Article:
Since the applicants’ were evicted pursuant to valid orders of court, the respondent cannot be heard to say that the effect of success of their appeal was to render their eviction illegal when they had not sought such determination before the Court of Appeal. In my view, if the intention of the Court of Appeal in finding in favour of the applicants was to order their repossession of the suit property pending the re-hearing and determination of the suit, nothing would have been easier than to say so. For the foregoing reasons, I return a negative verdict to this issue.
31. On whether the applicants’ have made up a case for issuance of a temporary injunction to restrain the respondent from entering, occupying, remaining,developing, erecting structures on the suit property or in any other manner tampering with the suit property and/or for being put back into possession and occupation of the suit property, having considered the peculiar circumstances of this case, in particular, the fact that the Court of Appeal did not declare the eviction of the applicants illegal, the fact that the respondent is the registered proprietor of the suit property and the principles that guide the court in granting the orders sought, I find and hold that the applicants’ have not satisfied the conditions for being granted the orders sought. I say this because:-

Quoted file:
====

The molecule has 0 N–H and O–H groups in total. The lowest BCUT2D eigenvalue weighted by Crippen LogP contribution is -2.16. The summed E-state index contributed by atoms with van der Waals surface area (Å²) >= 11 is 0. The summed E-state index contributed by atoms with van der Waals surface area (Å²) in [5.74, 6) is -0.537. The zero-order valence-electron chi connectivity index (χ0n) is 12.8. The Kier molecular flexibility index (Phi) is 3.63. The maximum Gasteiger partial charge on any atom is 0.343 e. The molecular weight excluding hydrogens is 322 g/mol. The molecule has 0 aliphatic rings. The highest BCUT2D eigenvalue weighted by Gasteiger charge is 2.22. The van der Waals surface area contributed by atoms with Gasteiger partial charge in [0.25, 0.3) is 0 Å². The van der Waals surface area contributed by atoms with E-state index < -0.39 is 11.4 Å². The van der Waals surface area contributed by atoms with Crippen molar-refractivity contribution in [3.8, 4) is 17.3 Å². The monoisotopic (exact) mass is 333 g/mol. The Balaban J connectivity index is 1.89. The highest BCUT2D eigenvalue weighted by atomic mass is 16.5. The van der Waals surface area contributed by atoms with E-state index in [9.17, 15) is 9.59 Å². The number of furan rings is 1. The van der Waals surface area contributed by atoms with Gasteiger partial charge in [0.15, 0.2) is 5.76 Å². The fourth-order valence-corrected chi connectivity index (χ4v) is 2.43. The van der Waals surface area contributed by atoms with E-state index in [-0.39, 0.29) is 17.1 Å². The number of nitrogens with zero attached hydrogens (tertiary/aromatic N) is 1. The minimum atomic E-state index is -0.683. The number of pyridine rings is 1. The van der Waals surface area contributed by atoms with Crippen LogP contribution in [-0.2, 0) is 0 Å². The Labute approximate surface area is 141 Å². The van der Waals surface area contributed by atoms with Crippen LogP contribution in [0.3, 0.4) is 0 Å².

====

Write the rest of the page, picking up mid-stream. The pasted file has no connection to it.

a) As the registered proprietor of the suit property, the respondent is prima facie the owner of the suit property (see Section 26(1)of the Land Registration Act, 2012).
b) The respondent was put into the suit process through a legally sanctioned process (there are no orders of court declaring the process through which the respondent gained access to the suit property illegal);
c) Setting aside the orders pursuant to which the respondent gained entry into the suit property does not amount to a nullification or declaration that whatever happened pursuant to that order was illegal or unprocedural; and
d) That in the peculiar circumstances of this case, the balance of convenience tilts in favour of the respondent who is the registered proprietor of the suit property and who gained entry therein through valid court orders.
32. The upshot of the foregoing is that the application herein has no merit and is dismissed with costs to the respondent.
Dated, signed and delivered at Nyeri this 23rd day of December, 2015.
L N WAITHAKA
In the presence of:
Mr. Sane for the plaintiff/respondent
Mr. Miano for defendants/applicants
Court assistant - Lydia